He tells the story of a patient named Sergio, paralyzed from the neck down, who was able to use a mouth stick to produce stunning paintings. The level of control he had over his facial muscles was "beyond that of a mere mortal," Putrino says.
He's already seen the phenomenon at work in stroke patients. After a stroke, patients often lose the ability to move their limbs. Recovery often involves tedious physical therapy, but Putrino's work has shown that playing video games can result in better clinical outcomes. Patients using video games as part of their rehabilitation experience more improvements in motor function compared with those who don't.
"It encourages your brain to become more plastic, and it encourages your brain to promote recovery," Putrino says.
The idea of turning to video games for therapy has been floated since the 1980s, but scientists are just beginning to unravel the relationship between the brain, video games and positive clinical outcomes.
Mavericks like John Krakauer, a neurologist at Johns Hopkins Medical in Baltimore, have even taken to flipping the idea of the neuroscience laboratory on its head. Instead of hiring brain scientists, Krakauer put out the call for animators, programmers and software engineers to build his game "I Am Dolphin" in 2014. The game is now being used by stroke patients to improve movement quality, and preliminary findings suggest it may be more beneficial than conventional stroke therapy.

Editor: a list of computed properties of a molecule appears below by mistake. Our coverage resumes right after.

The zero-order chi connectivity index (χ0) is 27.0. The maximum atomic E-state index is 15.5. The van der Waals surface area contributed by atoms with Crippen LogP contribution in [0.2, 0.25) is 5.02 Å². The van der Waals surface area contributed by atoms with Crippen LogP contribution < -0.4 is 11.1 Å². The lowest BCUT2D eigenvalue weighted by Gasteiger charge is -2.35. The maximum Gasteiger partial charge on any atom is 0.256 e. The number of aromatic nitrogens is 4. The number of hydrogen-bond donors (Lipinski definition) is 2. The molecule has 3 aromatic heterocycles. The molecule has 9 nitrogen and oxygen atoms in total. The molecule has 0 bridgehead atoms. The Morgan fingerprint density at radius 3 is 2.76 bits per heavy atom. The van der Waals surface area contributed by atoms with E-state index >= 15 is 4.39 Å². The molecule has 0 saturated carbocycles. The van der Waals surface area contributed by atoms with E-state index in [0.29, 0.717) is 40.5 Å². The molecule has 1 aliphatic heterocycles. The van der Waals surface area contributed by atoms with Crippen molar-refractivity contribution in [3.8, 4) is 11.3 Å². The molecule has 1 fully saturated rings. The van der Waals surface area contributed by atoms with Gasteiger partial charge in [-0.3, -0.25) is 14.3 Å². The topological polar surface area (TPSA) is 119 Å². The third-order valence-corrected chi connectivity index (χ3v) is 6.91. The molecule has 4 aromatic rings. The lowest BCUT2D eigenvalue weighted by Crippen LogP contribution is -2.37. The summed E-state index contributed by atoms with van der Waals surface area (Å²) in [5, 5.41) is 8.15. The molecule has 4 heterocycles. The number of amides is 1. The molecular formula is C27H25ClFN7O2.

Richard Jacobs has a bullet lodged in his neck.
In 2015, the 36-year-old New Yorker with hair coiled into locks was bringing bags in from his car after work when two men approached him. One of them, brandishing a gun, demanded Jacobs hand over everything he had. When Jacobs refused, the man shot him.
He awoke in the hospital a quadriplegic. The attack had injured his spinal cord and doctors said it would be too risky to try to remove the bullet. Jacobs says that immediately after his injury he felt like Doctor Strange, Marvel's comic book surgeon, who wakes up after a car accident to find his broken hands rendered useless.
"That's kind of like how I felt when it came to gaming," Jacobs says.